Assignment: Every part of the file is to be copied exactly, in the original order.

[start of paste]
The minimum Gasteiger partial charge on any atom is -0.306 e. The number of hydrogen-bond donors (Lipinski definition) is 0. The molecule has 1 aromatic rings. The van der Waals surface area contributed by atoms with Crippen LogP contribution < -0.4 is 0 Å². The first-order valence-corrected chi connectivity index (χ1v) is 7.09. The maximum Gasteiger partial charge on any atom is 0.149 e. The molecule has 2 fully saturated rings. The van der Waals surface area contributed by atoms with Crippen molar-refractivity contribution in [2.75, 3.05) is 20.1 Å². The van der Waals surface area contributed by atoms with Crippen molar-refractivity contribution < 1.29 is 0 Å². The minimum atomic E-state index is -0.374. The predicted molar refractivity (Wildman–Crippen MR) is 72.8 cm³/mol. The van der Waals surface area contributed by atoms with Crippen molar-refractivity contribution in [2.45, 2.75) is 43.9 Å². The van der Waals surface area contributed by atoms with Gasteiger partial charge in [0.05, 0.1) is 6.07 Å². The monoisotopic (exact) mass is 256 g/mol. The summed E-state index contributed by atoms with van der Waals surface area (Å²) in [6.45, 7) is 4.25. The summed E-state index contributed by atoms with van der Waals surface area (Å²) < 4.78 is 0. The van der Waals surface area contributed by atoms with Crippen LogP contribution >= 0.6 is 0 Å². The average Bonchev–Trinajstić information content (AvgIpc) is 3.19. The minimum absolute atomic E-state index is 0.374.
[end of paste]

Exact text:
The minimum Gasteiger partial charge on any atom is -0.306 e. The number of hydrogen-bond donors (Lipinski definition) is 0. The molecule has 1 aromatic rings. The van der Waals surface area contributed by atoms with Crippen LogP contribution < -0.4 is 0 Å². The first-order valence-corrected chi connectivity index (χ1v) is 7.09. The maximum Gasteiger partial charge on any atom is 0.149 e. The molecule has 2 fully saturated rings. The van der Waals surface area contributed by atoms with Crippen molar-refractivity contribution in [2.75, 3.05) is 20.1 Å². The van der Waals surface area contributed by atoms with Crippen molar-refractivity contribution < 1.29 is 0 Å². The minimum atomic E-state index is -0.374. The predicted molar refractivity (Wildman–Crippen MR) is 72.8 cm³/mol. The van der Waals surface area contributed by atoms with Crippen molar-refractivity contribution in [2.45, 2.75) is 43.9 Å². The van der Waals surface area contributed by atoms with Gasteiger partial charge in [0.05, 0.1) is 6.07 Å². The monoisotopic (exact) mass is 256 g/mol. The summed E-state index contributed by atoms with van der Waals surface area (Å²) in [6.45, 7) is 4.25. The summed E-state index contributed by atoms with van der Waals surface area (Å²) < 4.78 is 0. The van der Waals surface area contributed by atoms with Crippen LogP contribution >= 0.6 is 0 Å². The average Bonchev–Trinajstić information content (AvgIpc) is 3.19. The minimum absolute atomic E-state index is 0.374.